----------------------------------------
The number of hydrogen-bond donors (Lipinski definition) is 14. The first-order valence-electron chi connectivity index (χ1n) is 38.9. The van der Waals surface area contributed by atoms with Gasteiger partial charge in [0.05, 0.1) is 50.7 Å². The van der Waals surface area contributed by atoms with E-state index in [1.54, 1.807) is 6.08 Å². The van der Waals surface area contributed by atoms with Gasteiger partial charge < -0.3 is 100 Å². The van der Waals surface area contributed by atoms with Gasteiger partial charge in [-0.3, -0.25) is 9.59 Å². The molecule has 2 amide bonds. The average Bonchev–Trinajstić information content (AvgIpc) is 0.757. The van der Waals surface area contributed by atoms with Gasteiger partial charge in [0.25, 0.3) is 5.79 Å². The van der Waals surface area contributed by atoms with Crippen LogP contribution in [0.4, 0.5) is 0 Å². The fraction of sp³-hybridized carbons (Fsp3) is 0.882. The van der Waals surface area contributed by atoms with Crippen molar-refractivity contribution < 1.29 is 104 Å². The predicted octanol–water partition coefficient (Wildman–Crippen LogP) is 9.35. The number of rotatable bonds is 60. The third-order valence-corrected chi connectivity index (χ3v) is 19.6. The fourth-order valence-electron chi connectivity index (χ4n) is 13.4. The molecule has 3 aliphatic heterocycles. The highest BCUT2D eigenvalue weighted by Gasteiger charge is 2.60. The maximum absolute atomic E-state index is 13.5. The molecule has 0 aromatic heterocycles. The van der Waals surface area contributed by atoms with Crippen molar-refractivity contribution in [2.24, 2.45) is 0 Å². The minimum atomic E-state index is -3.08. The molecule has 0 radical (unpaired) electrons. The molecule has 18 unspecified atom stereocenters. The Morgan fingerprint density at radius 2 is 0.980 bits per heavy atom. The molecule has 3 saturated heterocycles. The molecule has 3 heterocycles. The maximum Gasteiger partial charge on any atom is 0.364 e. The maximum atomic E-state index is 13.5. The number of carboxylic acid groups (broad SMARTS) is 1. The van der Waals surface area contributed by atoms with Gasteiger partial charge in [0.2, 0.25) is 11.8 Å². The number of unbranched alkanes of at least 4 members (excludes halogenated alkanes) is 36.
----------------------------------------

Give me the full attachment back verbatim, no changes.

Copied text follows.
The number of hydrogen-bond donors (Lipinski definition) is 14. The first-order valence-electron chi connectivity index (χ1n) is 38.9. The van der Waals surface area contributed by atoms with Gasteiger partial charge in [0.05, 0.1) is 50.7 Å². The van der Waals surface area contributed by atoms with E-state index in [1.54, 1.807) is 6.08 Å². The van der Waals surface area contributed by atoms with Gasteiger partial charge < -0.3 is 100 Å². The van der Waals surface area contributed by atoms with Gasteiger partial charge in [-0.3, -0.25) is 9.59 Å². The molecule has 2 amide bonds. The average Bonchev–Trinajstić information content (AvgIpc) is 0.757. The van der Waals surface area contributed by atoms with Gasteiger partial charge in [0.25, 0.3) is 5.79 Å². The van der Waals surface area contributed by atoms with Crippen LogP contribution in [0.4, 0.5) is 0 Å². The fraction of sp³-hybridized carbons (Fsp3) is 0.882. The van der Waals surface area contributed by atoms with Crippen molar-refractivity contribution < 1.29 is 104 Å². The predicted octanol–water partition coefficient (Wildman–Crippen LogP) is 9.35. The number of rotatable bonds is 60. The third-order valence-corrected chi connectivity index (χ3v) is 19.6. The fourth-order valence-electron chi connectivity index (χ4n) is 13.4. The molecule has 3 aliphatic heterocycles. The highest BCUT2D eigenvalue weighted by Gasteiger charge is 2.60. The maximum absolute atomic E-state index is 13.5. The molecule has 0 aromatic heterocycles. The van der Waals surface area contributed by atoms with Crippen molar-refractivity contribution in [2.24, 2.45) is 0 Å². The minimum atomic E-state index is -3.08. The molecule has 0 radical (unpaired) electrons. The molecule has 18 unspecified atom stereocenters. The Morgan fingerprint density at radius 2 is 0.980 bits per heavy atom. The molecule has 3 saturated heterocycles. The molecule has 3 heterocycles. The maximum Gasteiger partial charge on any atom is 0.364 e. The maximum atomic E-state index is 13.5. The number of carboxylic acid groups (broad SMARTS) is 1. The van der Waals surface area contributed by atoms with Gasteiger partial charge in [0.2, 0.25) is 11.8 Å². The number of unbranched alkanes of at least 4 members (excludes halogenated alkanes) is 36.